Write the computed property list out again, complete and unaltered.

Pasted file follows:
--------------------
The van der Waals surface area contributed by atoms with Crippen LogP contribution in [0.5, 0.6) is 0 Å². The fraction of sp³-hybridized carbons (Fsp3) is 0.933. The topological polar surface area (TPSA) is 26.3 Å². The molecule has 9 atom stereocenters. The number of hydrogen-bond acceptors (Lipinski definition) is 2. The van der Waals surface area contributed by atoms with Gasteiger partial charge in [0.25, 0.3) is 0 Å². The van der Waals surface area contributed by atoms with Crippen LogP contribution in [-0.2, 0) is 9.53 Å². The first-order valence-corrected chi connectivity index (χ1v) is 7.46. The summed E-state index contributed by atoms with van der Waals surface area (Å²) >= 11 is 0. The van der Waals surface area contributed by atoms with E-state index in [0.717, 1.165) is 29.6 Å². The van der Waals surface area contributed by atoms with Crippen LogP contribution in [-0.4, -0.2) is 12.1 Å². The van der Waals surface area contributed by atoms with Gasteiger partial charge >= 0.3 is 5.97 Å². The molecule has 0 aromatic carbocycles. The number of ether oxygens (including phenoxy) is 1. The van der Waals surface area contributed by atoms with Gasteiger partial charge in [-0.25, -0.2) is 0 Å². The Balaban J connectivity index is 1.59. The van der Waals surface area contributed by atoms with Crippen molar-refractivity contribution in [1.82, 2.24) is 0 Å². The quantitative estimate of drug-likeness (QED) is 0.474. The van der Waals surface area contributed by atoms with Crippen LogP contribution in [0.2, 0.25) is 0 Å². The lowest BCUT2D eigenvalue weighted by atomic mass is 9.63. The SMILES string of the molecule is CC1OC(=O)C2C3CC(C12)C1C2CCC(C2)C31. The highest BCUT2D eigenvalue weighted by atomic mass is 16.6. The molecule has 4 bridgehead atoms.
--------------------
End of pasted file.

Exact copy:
The van der Waals surface area contributed by atoms with Crippen LogP contribution in [0.5, 0.6) is 0 Å². The fraction of sp³-hybridized carbons (Fsp3) is 0.933. The topological polar surface area (TPSA) is 26.3 Å². The molecule has 9 atom stereocenters. The number of hydrogen-bond acceptors (Lipinski definition) is 2. The van der Waals surface area contributed by atoms with Gasteiger partial charge in [0.25, 0.3) is 0 Å². The van der Waals surface area contributed by atoms with Crippen LogP contribution in [-0.2, 0) is 9.53 Å². The first-order valence-corrected chi connectivity index (χ1v) is 7.46. The summed E-state index contributed by atoms with van der Waals surface area (Å²) >= 11 is 0. The van der Waals surface area contributed by atoms with E-state index in [0.717, 1.165) is 29.6 Å². The van der Waals surface area contributed by atoms with Crippen LogP contribution in [-0.4, -0.2) is 12.1 Å². The van der Waals surface area contributed by atoms with Gasteiger partial charge >= 0.3 is 5.97 Å². The molecule has 0 aromatic carbocycles. The number of ether oxygens (including phenoxy) is 1. The van der Waals surface area contributed by atoms with Gasteiger partial charge in [-0.25, -0.2) is 0 Å². The Balaban J connectivity index is 1.59. The van der Waals surface area contributed by atoms with Crippen molar-refractivity contribution in [1.82, 2.24) is 0 Å². The quantitative estimate of drug-likeness (QED) is 0.474. The van der Waals surface area contributed by atoms with Crippen LogP contribution in [0.2, 0.25) is 0 Å². The lowest BCUT2D eigenvalue weighted by atomic mass is 9.63. The SMILES string of the molecule is CC1OC(=O)C2C3CC(C12)C1C2CCC(C2)C31. The highest BCUT2D eigenvalue weighted by atomic mass is 16.6. The molecule has 4 bridgehead atoms.